How To Play Cool Guitar Solos That Sound Unique

by Tom Hess


Ever notice how some guitar players are able to play amazing solos while other players (with great skills) struggle to play expressive music?

This happens frequently.

Why?

Let me tell you:

Some guitar players learn how to develop excellent guitar phrasing while others overlook this critical skill.


“Tom Hess, what exactly is guitar phrasing and how does this help me play cool solos?”

Answer: Guitar phrasing refers to the way you play notes on guitar in order to make them express emotion.

Solos that lack good phrasing often sound like the player is simply picking through memorized exercises or trying to force memorized licks together regardless of the musical context.

Don't do this!

Use this simple approach to get started playing more unique and expressive ideas on guitar:

Make it your goal to make your guitar licks as voice-like as possible (like the melodies of a singer).

Make your guitar licks memorable.

Check out this video to learn how to do it:

Now that you know how to make your guitar solos sound more unique and creative, avoid this common pitfalls:
 

Pitfall #1 –Learning Too Many Patterns (Without Practicing Phrasing)

Learning tons of new scales and patterns on guitar is fun, but doesn’t automatically help you play more creatively.

It merely gives you more potential options. However, this only applies if you have at least some basic phrasing skill.

Make it your goal to learn how to play creatively with the things you already know. Build from this foundation, but be weary of overwhelming yourself with too much information at once.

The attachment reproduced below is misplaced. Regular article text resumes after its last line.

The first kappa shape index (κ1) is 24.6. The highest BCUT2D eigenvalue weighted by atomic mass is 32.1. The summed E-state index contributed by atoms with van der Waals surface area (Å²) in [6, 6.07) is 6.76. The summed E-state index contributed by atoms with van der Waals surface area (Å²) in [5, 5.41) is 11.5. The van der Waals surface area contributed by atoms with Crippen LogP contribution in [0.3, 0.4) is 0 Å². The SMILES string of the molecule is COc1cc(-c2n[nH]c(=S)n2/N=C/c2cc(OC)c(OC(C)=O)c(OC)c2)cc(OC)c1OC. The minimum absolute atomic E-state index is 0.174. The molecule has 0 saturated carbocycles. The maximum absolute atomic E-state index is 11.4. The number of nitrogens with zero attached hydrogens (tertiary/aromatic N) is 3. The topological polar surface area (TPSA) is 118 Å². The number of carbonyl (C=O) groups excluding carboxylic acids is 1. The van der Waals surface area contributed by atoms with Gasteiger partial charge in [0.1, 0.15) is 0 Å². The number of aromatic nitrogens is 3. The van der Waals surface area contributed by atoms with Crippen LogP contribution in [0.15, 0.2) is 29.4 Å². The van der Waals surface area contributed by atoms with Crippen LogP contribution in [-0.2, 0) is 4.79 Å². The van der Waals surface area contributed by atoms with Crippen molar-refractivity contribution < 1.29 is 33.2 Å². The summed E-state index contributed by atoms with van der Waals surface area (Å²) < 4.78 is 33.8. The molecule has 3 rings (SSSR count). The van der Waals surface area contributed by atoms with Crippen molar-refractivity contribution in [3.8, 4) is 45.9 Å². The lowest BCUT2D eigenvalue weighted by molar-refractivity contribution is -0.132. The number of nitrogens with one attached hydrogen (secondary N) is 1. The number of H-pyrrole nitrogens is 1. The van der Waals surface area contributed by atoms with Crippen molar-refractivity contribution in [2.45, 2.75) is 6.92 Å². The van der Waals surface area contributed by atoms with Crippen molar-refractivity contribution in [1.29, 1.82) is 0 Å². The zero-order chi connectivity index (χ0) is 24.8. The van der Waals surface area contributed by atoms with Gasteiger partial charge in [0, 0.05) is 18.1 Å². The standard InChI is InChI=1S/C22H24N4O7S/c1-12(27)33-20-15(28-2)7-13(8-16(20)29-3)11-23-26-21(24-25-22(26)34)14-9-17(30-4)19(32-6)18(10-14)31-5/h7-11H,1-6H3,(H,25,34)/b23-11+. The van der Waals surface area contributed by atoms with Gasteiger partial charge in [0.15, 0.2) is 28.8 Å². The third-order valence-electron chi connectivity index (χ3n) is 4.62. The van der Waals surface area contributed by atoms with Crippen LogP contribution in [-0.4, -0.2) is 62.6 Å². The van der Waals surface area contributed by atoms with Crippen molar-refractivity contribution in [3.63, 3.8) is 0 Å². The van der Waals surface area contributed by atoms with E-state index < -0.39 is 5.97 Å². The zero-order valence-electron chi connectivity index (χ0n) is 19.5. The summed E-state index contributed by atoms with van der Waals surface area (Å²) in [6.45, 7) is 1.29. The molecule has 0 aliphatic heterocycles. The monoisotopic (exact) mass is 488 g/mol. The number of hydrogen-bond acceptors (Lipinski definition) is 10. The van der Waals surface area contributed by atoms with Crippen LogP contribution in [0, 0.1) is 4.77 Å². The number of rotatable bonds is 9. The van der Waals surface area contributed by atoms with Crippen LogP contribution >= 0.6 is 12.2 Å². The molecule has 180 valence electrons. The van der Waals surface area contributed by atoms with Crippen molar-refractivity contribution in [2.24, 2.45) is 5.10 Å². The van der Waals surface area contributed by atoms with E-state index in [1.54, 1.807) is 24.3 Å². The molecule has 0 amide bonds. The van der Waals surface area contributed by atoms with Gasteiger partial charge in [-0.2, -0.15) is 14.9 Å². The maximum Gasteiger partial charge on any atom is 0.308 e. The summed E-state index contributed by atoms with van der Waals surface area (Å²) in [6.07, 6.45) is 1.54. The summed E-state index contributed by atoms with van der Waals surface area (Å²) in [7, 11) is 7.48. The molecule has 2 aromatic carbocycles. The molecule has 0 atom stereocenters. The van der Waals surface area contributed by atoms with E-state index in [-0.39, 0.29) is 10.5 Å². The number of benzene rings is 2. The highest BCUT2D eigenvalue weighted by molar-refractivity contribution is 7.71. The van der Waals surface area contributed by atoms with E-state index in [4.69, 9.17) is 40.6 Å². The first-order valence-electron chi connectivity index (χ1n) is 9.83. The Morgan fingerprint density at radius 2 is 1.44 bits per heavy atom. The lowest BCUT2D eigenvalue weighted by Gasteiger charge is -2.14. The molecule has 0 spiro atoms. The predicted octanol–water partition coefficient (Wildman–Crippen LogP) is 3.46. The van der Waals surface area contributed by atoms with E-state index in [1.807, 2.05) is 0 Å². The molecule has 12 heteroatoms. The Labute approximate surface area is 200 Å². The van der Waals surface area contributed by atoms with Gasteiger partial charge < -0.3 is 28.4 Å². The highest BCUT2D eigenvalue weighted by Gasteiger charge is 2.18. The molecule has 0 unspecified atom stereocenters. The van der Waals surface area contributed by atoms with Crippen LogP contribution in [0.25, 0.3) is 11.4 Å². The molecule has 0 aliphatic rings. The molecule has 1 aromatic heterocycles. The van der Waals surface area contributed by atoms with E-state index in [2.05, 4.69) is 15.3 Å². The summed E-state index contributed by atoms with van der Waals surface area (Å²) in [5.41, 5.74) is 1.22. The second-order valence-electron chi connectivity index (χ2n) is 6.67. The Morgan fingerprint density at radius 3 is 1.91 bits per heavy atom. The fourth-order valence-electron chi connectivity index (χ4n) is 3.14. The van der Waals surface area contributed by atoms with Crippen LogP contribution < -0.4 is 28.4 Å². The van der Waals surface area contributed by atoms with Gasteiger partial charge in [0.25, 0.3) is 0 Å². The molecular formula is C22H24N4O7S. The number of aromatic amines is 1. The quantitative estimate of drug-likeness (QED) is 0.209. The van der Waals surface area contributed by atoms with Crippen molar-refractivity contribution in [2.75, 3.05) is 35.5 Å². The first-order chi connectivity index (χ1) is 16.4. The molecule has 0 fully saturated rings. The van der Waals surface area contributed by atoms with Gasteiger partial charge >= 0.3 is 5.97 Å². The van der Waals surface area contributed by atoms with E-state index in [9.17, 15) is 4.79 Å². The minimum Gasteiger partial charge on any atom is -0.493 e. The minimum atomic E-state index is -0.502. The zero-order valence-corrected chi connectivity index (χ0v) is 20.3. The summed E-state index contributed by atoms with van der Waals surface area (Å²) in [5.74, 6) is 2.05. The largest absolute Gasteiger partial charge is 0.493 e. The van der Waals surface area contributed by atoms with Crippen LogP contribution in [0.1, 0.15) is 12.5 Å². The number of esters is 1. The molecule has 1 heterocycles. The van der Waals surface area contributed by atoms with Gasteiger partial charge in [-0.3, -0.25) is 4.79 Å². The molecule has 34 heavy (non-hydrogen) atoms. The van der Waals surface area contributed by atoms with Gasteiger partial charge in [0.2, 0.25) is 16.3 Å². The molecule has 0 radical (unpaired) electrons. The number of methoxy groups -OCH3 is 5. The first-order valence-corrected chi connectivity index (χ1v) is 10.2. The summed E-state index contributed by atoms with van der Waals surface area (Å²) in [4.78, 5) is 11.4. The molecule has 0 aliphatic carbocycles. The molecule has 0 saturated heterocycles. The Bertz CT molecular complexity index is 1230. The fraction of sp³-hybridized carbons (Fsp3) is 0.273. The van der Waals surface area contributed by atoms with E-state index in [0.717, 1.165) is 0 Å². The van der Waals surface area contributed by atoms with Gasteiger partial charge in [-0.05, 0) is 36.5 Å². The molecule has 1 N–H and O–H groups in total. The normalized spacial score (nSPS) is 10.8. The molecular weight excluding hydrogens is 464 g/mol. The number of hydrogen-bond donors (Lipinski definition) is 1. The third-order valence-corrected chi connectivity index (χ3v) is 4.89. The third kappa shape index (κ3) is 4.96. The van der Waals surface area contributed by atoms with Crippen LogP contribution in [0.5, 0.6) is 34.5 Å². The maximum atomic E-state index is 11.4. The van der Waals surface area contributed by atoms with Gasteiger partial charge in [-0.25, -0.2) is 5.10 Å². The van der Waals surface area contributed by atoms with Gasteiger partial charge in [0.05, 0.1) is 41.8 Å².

Pitfall #2 – Always Using The Same Licks During Solos

Many guitar players think that memorizing a ton of cool licks from their favorite players helps them become more creative.

Unfortunately, it doesn’t quite work out this way.

Instead, doing this causes you to become dependent on these licks rather than thinking creatively in the moment to come up with interesting an unique ideas (while improving this skill).

This ideas is explained in more detail in the following video:


Pitfall #3 – Learning Everything In Isolation

It’s easy to fall into the trap of trying to perfect one or two things in your guitar playing before moving on. Don't fall for this!

For example, tons of lead guitarists have developed awesome technical skills but never took the time or knew to work on their phrasing. This creates the robotic, exercise-like guitar soloing mentioned earlier.

Instead of practicing your skills in isolation from each other, constantly integrate new ideas with old ones.

This keeps your guitar playing balanced and removes any major weaknesses that could prevent you from playing how you want to.


Next step:

Apply the concepts you learned together with the 5th mode of melodic minor on guitar.


Tom HessAbout Tom Hess: Tom Hess is a guitar teacher, music career mentor and guitar teacher trainer. He teaches rock guitar lessons online to students from all over the world and conducts instructional live guitar training events attended by musicians from over 50 countries.

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